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MOVIE REVIEW

'Infernal Affairs' exploresidentity in sleek style

The 2002 Hong Kong crime thriller ''Infernal Affairs" arrives in Boston riding two years of hype among fans of the genre -- all of whom have doubtless long since seen the movie and its two sequels on their hacked all-region DVD players.

For everyone else, it may help to know that ''Affairs" was a box office sensation in Asia, that Martin Scorsese will start production on the inevitable American remake here in Boston next March (retitled ''The Departed," it will star Matt Damon and Leonardo DiCaprio, with the part of the Triad criminal organization played by the Irish mob), and that the original film is itself quite possibly the best Michael Mann movie that Michael Mann never made: sleek, chic, and broodingly fatalistic.

The concept is so high you can barely make it out, at least in the opening 15 minutes. Essentially, the Hong Kong police and the Triads have had the same idea at the same time: place a young undercover mole -- a lifer -- on the other side and have him feed information back for years. So Yan (the great Tony Leung, of ''Hero" and ''In the Mood for Love") is ostensibly booted out of the police academy and works his way slowly up the rungs of criminal enterprise until he sits just below Sam (Eric Tseng), the laughing buddha of Pacific Rim drug distribution. And Ming (Andy Lau, no relation to codirector Andrew Lau but an HK film dynamo in his own right) has been sent by Sam to rise through the ranks of the police force until he is at the right hand of supervisor Wong (Anthony Wong).

And that's just the setup. The main action of ''Infernal Affairs" consists of the cops and the criminals moving forward in parallel lockstep, each mole trying to sabotage the other side while uncovering his opposite number at the same time. Ming is promoted to internal affairs to oversee the effort -- like Kevin Costner in ''No Way Out," his new job is to catch himself -- while Yan stalks his mirror image on the force and communicates with the supervisor by Morse code. To Ming, he's just a ghostly series of clicks.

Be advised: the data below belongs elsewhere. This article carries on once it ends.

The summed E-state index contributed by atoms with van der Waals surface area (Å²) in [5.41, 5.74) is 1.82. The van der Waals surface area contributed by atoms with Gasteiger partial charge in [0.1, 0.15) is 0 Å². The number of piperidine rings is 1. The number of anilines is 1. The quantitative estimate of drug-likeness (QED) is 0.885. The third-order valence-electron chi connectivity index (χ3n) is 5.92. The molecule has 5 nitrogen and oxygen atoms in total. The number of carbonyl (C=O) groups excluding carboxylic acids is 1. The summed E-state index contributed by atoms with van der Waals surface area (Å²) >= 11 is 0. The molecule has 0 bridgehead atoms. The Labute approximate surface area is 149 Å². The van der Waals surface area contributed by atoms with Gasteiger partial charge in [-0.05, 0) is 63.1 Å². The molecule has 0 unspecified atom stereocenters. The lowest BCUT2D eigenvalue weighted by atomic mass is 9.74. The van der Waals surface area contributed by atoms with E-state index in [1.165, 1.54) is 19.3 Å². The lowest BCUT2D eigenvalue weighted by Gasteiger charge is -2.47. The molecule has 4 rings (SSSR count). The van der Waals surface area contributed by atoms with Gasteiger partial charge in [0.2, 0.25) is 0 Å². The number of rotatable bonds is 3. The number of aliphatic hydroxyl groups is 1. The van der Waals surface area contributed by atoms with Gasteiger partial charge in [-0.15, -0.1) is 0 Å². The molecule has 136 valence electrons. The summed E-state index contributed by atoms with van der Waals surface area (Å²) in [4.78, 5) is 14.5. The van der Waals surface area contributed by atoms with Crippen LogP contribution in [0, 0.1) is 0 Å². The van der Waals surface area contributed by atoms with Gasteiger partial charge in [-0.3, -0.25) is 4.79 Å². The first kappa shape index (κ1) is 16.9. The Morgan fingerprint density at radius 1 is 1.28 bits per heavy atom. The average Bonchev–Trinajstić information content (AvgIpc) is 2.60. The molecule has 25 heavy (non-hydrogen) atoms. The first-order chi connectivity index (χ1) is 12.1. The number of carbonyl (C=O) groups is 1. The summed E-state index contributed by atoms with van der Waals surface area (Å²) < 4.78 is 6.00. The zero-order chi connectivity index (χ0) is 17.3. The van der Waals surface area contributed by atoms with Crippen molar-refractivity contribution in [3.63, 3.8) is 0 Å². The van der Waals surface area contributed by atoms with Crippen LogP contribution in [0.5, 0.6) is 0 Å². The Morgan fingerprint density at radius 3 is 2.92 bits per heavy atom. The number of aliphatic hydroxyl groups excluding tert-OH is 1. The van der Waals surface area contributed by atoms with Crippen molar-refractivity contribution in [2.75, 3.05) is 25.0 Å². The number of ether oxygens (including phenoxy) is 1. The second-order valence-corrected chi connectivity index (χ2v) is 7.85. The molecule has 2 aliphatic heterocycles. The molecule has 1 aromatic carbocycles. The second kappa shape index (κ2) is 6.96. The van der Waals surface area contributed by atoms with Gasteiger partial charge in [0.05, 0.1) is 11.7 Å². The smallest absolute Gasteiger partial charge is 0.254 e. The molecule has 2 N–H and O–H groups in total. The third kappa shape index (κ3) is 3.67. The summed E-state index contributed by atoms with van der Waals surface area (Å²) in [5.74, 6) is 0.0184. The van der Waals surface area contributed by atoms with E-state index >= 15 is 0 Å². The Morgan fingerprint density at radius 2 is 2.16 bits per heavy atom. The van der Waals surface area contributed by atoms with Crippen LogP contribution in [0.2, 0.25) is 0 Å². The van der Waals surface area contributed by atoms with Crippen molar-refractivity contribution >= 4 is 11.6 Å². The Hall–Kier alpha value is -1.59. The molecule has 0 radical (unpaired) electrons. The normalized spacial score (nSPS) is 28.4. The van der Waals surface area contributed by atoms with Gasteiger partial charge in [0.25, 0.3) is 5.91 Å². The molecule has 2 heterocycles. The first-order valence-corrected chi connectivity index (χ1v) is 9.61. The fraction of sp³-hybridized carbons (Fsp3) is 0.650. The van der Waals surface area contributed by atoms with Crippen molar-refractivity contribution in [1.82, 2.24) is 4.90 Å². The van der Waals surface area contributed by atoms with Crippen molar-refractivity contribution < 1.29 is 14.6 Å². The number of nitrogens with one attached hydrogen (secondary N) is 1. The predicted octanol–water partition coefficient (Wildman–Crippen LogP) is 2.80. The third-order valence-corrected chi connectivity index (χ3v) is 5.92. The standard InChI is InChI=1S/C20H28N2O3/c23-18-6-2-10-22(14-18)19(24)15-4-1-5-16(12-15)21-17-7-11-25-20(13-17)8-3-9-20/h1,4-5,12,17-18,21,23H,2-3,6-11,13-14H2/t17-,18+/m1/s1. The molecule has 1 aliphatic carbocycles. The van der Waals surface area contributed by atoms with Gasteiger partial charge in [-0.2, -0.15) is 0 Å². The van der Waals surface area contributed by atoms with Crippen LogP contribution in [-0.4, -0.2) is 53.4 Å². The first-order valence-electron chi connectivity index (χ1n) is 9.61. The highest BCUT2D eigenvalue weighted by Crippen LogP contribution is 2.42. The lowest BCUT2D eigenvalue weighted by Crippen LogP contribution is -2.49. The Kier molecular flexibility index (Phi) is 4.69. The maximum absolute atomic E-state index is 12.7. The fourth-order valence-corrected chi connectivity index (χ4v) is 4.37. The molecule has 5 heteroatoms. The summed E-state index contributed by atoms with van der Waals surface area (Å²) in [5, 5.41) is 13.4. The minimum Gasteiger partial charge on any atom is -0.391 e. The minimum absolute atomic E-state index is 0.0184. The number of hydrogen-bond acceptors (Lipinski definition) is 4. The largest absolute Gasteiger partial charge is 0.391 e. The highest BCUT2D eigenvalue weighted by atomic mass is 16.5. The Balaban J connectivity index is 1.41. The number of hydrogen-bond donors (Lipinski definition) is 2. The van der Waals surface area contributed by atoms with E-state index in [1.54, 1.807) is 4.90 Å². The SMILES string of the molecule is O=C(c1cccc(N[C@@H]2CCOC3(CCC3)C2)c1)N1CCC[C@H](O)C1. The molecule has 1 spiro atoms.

Those who come to ''Infernal Affairs" expecting Shaw Brothers grindhouse mayhem, stylized John Woo violence, or airborne martial arts will go home disappointed: Directors Lau and Alan Mak keep things muted and tersely procedural, with spasms of gunplay serving only as punctuation. Andrew Lau also served as cinematographer, with an emphasis on blues, chrome, and glass -- crime thriller as echo chamber.

The pleasure of the film is in watching Lau and Leung play matching moles who, after a decade undercover, resemble each other more than any of their colleagues, and in keeping up with the script as it piles reflection upon reflection. Both men barely know who they themselves are anymore, or to whom their loyalty should go. Sensing his psychic distress, Ming's girlfriend, Mary (Sammi Cheng), is even writing a roman clef about a man who starts role playing the moment he wakes up. (Yan's love interest, meanwhile, is pure, goofy HK invention: a gorgeous court-ordered psychiatrist played by singing megastar Kelly Chen.)

Lau's cool yuppie mask as the undercover criminal plays effectively against Leung's earnest agony as the undercover cop, and ''Infernal Affairs" keeps curling satisfyingly about itself until Yan and Ming come face to face, whereupon a few final curveballs come flying through the screen. Unlike the two sequels, though, the original plays fair. It also ventures far enough into the politics of identity to pass for an art film. Almost by accident, Lau, Mak, Lau, and Leung seem to have backed into a Hong Kong action remake of Ingmar Bergman's ''Persona."

Ty Burr can be reached at tburr@globe.com.

Internal Affairs
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